Even if you're Islamabad United, seeing Duminy, Andre Russell, Alex Hales and Sam Billings all depart may seem like a void virtually impossible to properly fill. Duminy grew in importance for the side to the extent he took over as captain by the end. It is in the batting department, therefore, that Islamabad look somewhat rocky. It hasn't helped that Asif Ali has experienced a dip in form lately, scoring 25, 2 and 13 in the T20I series against South Africa. In the Mzansi Super League that preceded it, he managed 150 runs at 16.6, 80 of which came in just one innings.

At the other end, Shadab, who could barely put a foot wrong until six months ago, experienced the first serious dip in form in his career since the start of the T20I tri-series in Zimbabwe in July. His economy rate has risen to 7.7 in these past seven months; it was below 6.19 before this period began. His average over these 14 games is 23.76, in his career up to then it was 15.33. Shadab is the unquestioned golden boy of the PSL, and with the vice captaincy now handed to him, has an ever-increasing burden to fulfill. He needs to come out of this rocky spell first.

Key foreign player

For the past five years, Luke Ronchi has batted in T20 cricket in a way that appears not to have occurred to anyone. There is no time to settle in; his strike rate over the first five balls was (as of April 2018) 161, the fastest in the world. His overall strike rate since 2014 stands around 150, and his batting average is close to 30.

Even by those standards, Islamabad United were fortunate enough to enjoy Luke Ronchi in a purple patch. Opening the innings for them, it turned out Ronchi in a Powerplay played like a 100m sprinter given a 10m headstart to the competition. What was that? If you attack too much too early, your elevated strike rate comes at the expense of your average? Well, Ronchi struck at 182, the highest strike rate for all batsmen with at least 160 runs in the PSL. He averaged 43.50, the outright highest batting average that season. And he outscored every other player with 435 runs. He didn't compromise, he was too busy cauterising.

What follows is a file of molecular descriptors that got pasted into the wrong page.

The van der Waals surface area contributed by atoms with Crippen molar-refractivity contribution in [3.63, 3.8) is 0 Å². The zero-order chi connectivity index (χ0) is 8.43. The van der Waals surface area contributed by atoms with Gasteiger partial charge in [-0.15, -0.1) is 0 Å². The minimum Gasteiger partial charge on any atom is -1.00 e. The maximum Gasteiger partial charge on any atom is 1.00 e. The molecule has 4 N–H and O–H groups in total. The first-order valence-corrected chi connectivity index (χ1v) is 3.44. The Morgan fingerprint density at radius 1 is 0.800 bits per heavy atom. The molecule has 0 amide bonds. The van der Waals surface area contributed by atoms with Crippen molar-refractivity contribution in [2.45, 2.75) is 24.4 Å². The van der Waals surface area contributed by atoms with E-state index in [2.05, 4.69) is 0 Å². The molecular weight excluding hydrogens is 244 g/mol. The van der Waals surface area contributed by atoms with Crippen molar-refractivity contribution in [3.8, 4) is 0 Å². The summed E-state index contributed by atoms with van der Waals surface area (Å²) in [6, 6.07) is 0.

Under-the-radar local player

Given this is the club where the "emerging player" category truly lives up to its name, particular attention must be paid to Islamabad United's young picks. Muhammad Musa, 18, may be listed as medium-fast for now, but that could soon change. Footage of the 18-year-old at the Under-19 World Cup bowling at speeds approaching 150kph caused excitement, as any young fast, Pakistan bowler will. He has played a handful of first-class games since then, with the numbers none too disappointing: 12 wickets at 24.66 in first-class cricket included the scalps of Salman Butt and Kamran Akmal on debut. Now, with the opportunity to test his skills against the world's best, Musa's star could be shining very brightly by the end of the tournament.

Squad: Mohammad Sami (capt), Shadab Khan, Asif Ali, Faheem Ashraf, Ian Bell, Amad Butt, Cameron Delport, Sahibzada Farhan, Hussain Talat, Luke Ronchi (wk), Samit Patel, Rumman Raees, Phil Salt (wk), Zafar Gohar, Wayne Parnell, Nasir Nawaz, Zahir Khan, Muhammad Musa, Waqas Maqsood, Rizwan Hussain
Management and coaching staff: Dean Jones (head coach) Waqar Younis (bowling coach) Saeed Ajmal (spin bowling coach) Dean Woodford (fitness trainer) Errol Alcott (physio) Hassan Cheema (strategy manager) Rehan ul Haq (general manager)